Most commonly known as freeze drying, lyophilization is a dehydration process used to preserve a perishable or biological material. Freeze drying drastically reduces the surrounding pressure around a frozen sample, allowing the frozen and bound water in the sample to sublimate directly from the solid phase to the gas phase. The water vapor is collected on a condenser that is ideally 15°C to 20°C colder than the freezing point of a sample.
The lyophilization process is slow and can take days depending upon the samples and the freeze drying conditions. These simple steps can be taken to reduce the required time to freeze dry samples.
The driving force in the lyophilization process is energy in the form of heat. In order for a molecule to undergo a phase change (solid to gas), energy must be provided. The more energy transferred to the sample, the faster the process.
However the amount of energy that can be added is limited by the sample’s eutectic point, which is derived from the part of the sample mixture that has the lowest freezing point.
The most common accessories that provide heat to samples when freeze drying are heated product shelves. The product shelves of most Tray Dryers are microprocessor controlled, and the shelf temperatures are automatically changed according to a program that has been set and stored. Heated product shelves are commonly used with Clear Drying Chambers.
Many end users do not realize that when freeze drying with flasks and manifolds, heat still enters the samples. The heat source is essentially the room temperature that is usually around 20°C to 25°C. Increasing the amount of the sample that is in contact with the glass sides of the flask, will increase the heat transferred to the sample and will result in a faster lyophilization rate. Room temperature variances will certainly affect the required length of time to freeze dry.
The longest freeze dry runs will occur when the sample is placed on unheated product shelves within a chamber or placed inside the freeze dryer’s condenser. It is very difficult to transfer heat through an air gap and even more difficult when the air gap is under vacuum.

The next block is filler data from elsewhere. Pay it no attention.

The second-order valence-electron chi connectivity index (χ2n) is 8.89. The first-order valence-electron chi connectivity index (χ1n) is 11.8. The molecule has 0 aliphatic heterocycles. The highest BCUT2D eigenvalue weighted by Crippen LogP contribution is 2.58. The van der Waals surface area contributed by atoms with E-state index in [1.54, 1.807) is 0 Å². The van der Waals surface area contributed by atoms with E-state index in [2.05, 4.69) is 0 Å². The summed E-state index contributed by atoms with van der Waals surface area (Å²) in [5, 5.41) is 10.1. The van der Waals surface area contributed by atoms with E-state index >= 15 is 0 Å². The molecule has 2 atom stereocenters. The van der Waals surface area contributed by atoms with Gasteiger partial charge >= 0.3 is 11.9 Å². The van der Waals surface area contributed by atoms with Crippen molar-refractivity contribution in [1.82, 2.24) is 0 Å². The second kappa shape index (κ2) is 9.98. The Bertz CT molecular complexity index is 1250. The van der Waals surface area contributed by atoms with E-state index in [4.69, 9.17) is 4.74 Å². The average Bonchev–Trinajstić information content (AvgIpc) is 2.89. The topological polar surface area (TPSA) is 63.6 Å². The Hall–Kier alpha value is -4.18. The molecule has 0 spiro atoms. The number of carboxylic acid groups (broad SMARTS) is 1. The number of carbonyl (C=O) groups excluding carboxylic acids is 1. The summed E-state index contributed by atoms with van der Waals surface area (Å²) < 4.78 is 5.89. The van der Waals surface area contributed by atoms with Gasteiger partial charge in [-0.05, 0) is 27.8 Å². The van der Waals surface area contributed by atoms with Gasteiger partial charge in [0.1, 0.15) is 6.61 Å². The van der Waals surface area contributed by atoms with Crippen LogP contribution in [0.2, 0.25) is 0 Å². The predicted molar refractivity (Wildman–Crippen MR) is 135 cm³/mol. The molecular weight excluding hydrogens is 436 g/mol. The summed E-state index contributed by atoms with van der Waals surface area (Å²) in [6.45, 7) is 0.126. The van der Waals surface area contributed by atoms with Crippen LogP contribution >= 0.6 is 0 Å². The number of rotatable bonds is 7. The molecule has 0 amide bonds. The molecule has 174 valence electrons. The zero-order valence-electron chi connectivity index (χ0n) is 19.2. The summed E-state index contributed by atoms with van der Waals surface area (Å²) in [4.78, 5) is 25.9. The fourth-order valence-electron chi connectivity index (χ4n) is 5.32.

It is critical that a sample remains completely frozen during all stages of freeze drying. The eutectic temperature (triple point) is the temperature at which your sample only exists in the solid phase. If your frozen sample goes to a temperature higher than the eutectic temperature, it will begin to melt.
During the primary drying phase (first phase) of freezing drying heat can be added to your sample to sublimate the water out of the sample. A temperature probe placed in your sample provides feedback of the sample temperature. The more heat you apply the faster the process, however your sample must remain below its eutectic point during primary drying. Knowing the temperature your sample cannot go above enables the greatest amount of heat to be added to the sample without experiencing melt back.
If you do not know the eutectic temperature, it is best to add heat slowly and observe the sample as you gradually add more heat to each subsequent run until you determine the maximum amount of heat that can be added safely to the sample. If the eutectic temperature is unknown, developing the optimal method will require many trial and error runs until the critical temperature is determined.
It is difficult to control the heat that is transferred to the sample when lyophilizing in flasks on a manifold. The heat is essentially the room temperature. If a sample in a flask is melting back (getting too much heat) simply, insulate the flask with foam to slow the heat transfer down.
Putting a flask inside another larger flask with an air gap in between the two flasks is another way to provide insulation to limit the amount of heat that is transferred to the sample.